Jean-Efflam Bavouzet

Haydn: Piano Sonatas, Vol. 2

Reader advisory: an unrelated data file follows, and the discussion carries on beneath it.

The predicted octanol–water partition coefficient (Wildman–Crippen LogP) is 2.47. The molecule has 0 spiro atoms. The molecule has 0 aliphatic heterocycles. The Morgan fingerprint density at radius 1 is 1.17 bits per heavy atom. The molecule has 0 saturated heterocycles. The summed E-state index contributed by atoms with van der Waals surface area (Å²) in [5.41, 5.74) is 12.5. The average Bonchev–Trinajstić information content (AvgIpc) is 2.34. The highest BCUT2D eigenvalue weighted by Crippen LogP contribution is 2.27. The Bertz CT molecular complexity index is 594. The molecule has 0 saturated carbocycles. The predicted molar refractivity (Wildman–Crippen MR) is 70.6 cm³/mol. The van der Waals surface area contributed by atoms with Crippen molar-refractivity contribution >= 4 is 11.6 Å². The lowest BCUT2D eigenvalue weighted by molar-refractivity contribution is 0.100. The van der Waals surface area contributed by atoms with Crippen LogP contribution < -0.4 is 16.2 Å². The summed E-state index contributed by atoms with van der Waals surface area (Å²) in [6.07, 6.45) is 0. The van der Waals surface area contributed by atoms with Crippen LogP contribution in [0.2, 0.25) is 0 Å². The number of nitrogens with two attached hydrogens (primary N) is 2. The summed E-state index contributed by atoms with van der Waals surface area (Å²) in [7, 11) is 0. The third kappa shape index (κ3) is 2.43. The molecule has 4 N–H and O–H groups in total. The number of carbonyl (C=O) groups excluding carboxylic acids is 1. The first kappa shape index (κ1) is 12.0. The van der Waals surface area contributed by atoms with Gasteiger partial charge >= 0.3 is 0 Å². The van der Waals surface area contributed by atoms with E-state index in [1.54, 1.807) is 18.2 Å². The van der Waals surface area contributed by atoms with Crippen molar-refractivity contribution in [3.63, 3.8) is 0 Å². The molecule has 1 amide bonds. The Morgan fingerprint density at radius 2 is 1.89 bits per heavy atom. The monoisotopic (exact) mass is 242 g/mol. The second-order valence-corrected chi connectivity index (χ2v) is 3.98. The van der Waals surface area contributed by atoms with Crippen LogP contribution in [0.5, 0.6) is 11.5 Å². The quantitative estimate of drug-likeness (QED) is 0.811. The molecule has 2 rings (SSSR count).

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When French pianist Jean-Efflam Bavouzet released his first album of keyboard sonatas, it was a revelation, and this one is nothing less. On the first album, and again here in his second volume in the series, Bavouzet generally took second-half repeats and attached the coda only to the repeat, a novel procedure. In general, though, his readings are simply astonishingly detailed rather than radical. Bavouzet emphasized neither the rhythmic profile nor the tonal experimentation of Haydn's sonatas; everything remains within the usual expressive parameters, and if anything, his readings here, involving sonatas that don't much employ the dramatic Sturm und Drang mode of expression, are a bit on the delicate side. If his readings could be said to be "about" anything, it would be ornamentation: the repeats have a great variety of added trills, appoggiaturas, and mordents, but they're so subtly and tastefully applied you hardly realize they're there. Bavouzet has fabulous control over texture, and the surface variety of these readings is perhaps the greatest of any Haydn performances around. The slow movements are just magnificently controlled and absolutely hypnotic; sample the Largo e sostenuto of the Piano Sonata in D major, Hob. 16/37, for a taste of the constantly changing guises that a simple triplet takes on in Bavouzet's hands. With this album, Bavouzet announces a series of Haydn sonatas, like "bouquets," to be drawn out over the years; one can hardly wait for added volumes of exquisitely well-considered Haydn. Chandos' sound, captured at the flawlessly suited Potton Hall, is a big draw in itself.

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